Forms of VTE including pulmonary embolism are the leading cause of preventable death in hospitals.
According to the Centers for Disease Control and Prevention (CDC), as many as 900,000 people could be affected by VTE each year in the US. Of these, an estimated 60,000-100,000 Americans will die from the condition.
Fortunately, VTE can be treated with an approach known as VTE prophylaxis - a form of treatment known to reduce mortality by up to 80%. This treatment can involve drugs such as heparin and warfarin and non-pharmacological measures such as compression stockings.
However, the new study, published in the Canadian Journal of Cardiology, suggests that this treatment is not offered universally to patients at a high risk of developing blood clots.
"There is a high rate of noncompliance with accepted guidelines for the prevention of VTE," state the study authors. "The introduction of a guideline-based protocol significantly increased compliance. However, a substantial proportion of patients at high risk from VTE, still did not receive prophylaxis."
Compliance only improved slightly after an educational program
The researchers assessed how frequently VTE prophylaxis was offered to patients deemed to be at risk for VTE at a university-affiliated, tertiary care cardiology center. They audited the charts of patients 3 and 5 months prior to the initiating of an educational program at the facility, and then conducted chart reviews again 3 and 5 months later.
- Some people may develop DVT without any symptoms, although most cases will involve pain and swelling
- DVT can be caused by a wide range of factors, including inactivity, pregnancy and cancer
- In most cases of DVT, only one leg is affected.
Introducing a guideline-based protocol for VTE prophylaxis was the focus of the program.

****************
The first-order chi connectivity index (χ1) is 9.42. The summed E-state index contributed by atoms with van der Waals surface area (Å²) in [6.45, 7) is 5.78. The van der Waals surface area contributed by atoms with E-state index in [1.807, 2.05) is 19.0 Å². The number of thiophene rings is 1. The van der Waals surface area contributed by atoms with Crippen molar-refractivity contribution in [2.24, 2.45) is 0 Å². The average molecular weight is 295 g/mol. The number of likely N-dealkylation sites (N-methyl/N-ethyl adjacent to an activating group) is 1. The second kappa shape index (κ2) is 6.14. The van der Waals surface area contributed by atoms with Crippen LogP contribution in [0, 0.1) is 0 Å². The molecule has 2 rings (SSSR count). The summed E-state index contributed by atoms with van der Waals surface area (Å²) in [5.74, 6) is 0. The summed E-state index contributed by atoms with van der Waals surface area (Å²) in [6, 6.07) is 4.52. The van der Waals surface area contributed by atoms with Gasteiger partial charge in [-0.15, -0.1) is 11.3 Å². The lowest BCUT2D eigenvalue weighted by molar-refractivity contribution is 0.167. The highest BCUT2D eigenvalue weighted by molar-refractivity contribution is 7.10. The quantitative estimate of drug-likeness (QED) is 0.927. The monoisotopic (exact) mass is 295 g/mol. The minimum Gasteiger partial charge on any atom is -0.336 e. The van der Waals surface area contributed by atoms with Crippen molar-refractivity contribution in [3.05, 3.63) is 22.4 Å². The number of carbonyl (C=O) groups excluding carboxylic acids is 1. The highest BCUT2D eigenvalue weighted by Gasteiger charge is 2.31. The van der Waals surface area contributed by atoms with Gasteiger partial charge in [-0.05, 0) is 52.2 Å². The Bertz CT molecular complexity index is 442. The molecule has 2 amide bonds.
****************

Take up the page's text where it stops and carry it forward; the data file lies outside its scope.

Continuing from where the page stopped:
For the first set of audits, a total of 173 patients were identified who were considered to be at high risk for VTE. For the second set, the charts of 247 high-risk patients were reviewed.
Around 36% patients identified at the facility as being at risk for VTE did not receive VTE prophylaxis prior to the initiation of the educational program. To the surprise of the researchers, however, they found that 21% of appropriate patients were still not receiving the treatment 3 months after the program.
Five months after the program, the rate of noncompliance had risen to 28%.
Lead investigator Colette Seifer, an associate professor in the Department of Internal Medicine at the University of Manitoba in Canada, explains why improving the provision of VTE prophylaxis can be difficult:
"Awareness and education surrounding VTE prophylaxis is challenging in the inpatient teaching unit model due to a number of factors, including the high turnover of senior and junior physicians as well as nursing staff. A single time point intervention is unlikely to result in a sustained improvement in VTE prophylaxis rates."
The researchers suggest that compliance rates potentially could be improved by introducing electronic patient records, new software programs and automated alerts to flag up patients that could benefit from the treatment.
Recently, Medical News Today reported on a study that described how a new type of artificial blood vessel coating could resist blood clot formation.
The coating consists of a thin film of aluminum oxide blended with a substance called urokinase-type plasminogen activator that activates a clot-busting enzyme. The study authors believe their findings could help improve any kind of implant, including artificial ureters.